Holly Ebel: Back in the great outdoors
There's no surer sign of spring than when the Rochester Farmers Market moves back outside, where it'll be until the end of October.
Not that we didn't enjoy going to the barn at the fairgrounds, but being outside, mingling with vendors, farmers and friends is all part of the Saturday-morning experience. So is sitting by the Zumbro at the picnic tables there and enjoying a fresh cup of coffee and a cinnamon roll.
Most of the market regulars are back, and there are some exciting new ones. Among them the Cada family, from St. Charles, who are bringing fresh flowers and produce. Another market newcomer you might already know is Joel's Greenhouse from Pine Island. Look for their plants and flowers as well as some great produce.
Gardeners will be especially interested in June's Organic Soil Builder. A project of Chelsea Habberstad, she is selling earthworm casings (the worms' waste) for garden fertilizer. She can also provide you with earthworms.
You might be surprised to see artwork on display. Susan Waughtal of Squash Blossom Farm, an artist, will be selling some of her pieces there. Wondering how that fits in with the market? Waughtal makes her paint from her cow's milk. You will definitely want to stop and hear about that. She also will have baked goods and eggs for sale.
About the baked goods — always popular on Saturday mornings — this year every vendor who brings baked or canned items must have a certificate from the Minnesota Department of Agriculture. As market manager David Kotsonas explains it, this requirement goes back to a state law the Legislature passed last July. The new law requires those bringing what they call "cottage foods" to any market to have a license. The license doesn't have to be displayed, but the vendor must have the certificate on hand to show if asked.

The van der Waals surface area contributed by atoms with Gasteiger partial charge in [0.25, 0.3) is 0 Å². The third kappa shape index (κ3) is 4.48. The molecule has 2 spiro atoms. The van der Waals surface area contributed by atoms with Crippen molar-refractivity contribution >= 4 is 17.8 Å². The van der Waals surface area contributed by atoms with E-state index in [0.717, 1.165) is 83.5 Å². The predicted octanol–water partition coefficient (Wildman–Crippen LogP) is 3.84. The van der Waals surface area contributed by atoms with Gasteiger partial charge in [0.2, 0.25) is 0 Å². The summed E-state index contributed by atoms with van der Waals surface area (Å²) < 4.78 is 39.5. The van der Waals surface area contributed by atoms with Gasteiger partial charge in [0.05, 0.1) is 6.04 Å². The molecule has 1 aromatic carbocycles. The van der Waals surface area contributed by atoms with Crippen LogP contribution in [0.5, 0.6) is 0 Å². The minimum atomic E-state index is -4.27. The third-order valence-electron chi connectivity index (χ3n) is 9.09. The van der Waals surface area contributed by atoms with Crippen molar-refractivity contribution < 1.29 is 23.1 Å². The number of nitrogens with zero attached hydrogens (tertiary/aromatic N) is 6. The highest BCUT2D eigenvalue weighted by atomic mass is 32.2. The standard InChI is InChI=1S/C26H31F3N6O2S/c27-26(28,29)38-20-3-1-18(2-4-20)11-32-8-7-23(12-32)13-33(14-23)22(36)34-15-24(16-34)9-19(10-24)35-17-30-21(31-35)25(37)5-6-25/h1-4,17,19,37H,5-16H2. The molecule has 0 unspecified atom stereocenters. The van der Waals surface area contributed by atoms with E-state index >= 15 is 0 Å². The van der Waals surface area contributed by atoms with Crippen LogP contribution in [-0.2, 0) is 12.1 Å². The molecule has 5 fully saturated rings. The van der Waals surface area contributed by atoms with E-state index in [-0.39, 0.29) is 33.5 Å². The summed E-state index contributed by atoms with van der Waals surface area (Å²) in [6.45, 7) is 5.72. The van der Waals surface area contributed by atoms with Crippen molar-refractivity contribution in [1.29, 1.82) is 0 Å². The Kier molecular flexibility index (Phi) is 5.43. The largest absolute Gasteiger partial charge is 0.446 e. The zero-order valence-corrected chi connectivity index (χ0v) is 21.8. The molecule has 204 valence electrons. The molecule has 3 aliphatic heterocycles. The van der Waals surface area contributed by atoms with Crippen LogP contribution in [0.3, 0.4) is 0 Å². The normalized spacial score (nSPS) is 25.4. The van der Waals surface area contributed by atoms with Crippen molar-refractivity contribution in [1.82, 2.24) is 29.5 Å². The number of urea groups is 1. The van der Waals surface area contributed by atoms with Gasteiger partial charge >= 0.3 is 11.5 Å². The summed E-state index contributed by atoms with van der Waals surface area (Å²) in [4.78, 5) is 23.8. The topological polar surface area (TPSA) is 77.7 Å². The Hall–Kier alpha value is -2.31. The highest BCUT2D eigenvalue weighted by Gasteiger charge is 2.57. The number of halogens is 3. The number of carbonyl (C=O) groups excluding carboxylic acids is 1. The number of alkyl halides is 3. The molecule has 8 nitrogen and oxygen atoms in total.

Bound to be popular with customers are the variety of baked goods being brought by Sharon Su. She'll have croissants, brioche, challah and babka as well as other baked goods one usually doesn't see here.
Another market newcomer is Amy Lorber, who will be selling honey, herbs and infused syrups. She will also have candy she makes from honey in addition to some baked goods.
Herb lovers should stop by Bhavana Shivu's spot. Among her herbs are turmeric and other popular varieties. Her herbs aren't only for eatin — Shivu uses them in skin-care products and is working on making a hair dye from black walnuts.
Try the cheese curds from Metz Hart-Land Creamery. They also will be bringing blocks of cheese.
Though not newcomers, Serio Farms is selling hydroponic lettuce and tomatoes for the first time, a technique that is becoming very popular among some growers.
How fun is this? Kurt and Hiromi Walleser are selling micro greens that they cut and bag for you right there. The couple also have honey and honeycomb, recent winners at the Minnesota State Fair.
Also new to market this season are recipe cards put together by the Statewide Health Improvement Program (SHIP). The cards focus on some of the more unusual produce available and the best way to use it. You can get these at the vendors' booths or at the information booth.
Old market favorite activities will also return, such as the culinary and chef demonstrations. In what has become a Labor Day tradition, Chef Omar Feyen will be cooking up specialties that Saturday. Also helping out around the market this year are dietician interns from Mayo Clinic, who will be giving tips on healthy eating.
We can't start the season without a shout-out to Kotsonas, the affable market manager. Now starting his sixth year, he works tirelessly to bring the best to our market, making the rounds not just around the market but visiting farms and cultivating the relationships with farmers.
He is a board member of the Minnesota Farmer's Market Association and is involved in the Minnesota Sustainability group. Kotsonas has also been involved in many community interest groups. When you see him, thank him for all he does to make our market among the best in the state.
In a "previous life," Kotsanas was a traveling musician with a special fondness for Prince, and in fact last week traveled up to First Avenue and Paisley Park to be part of the crowd.
"It was an amazing, moving experience," he said.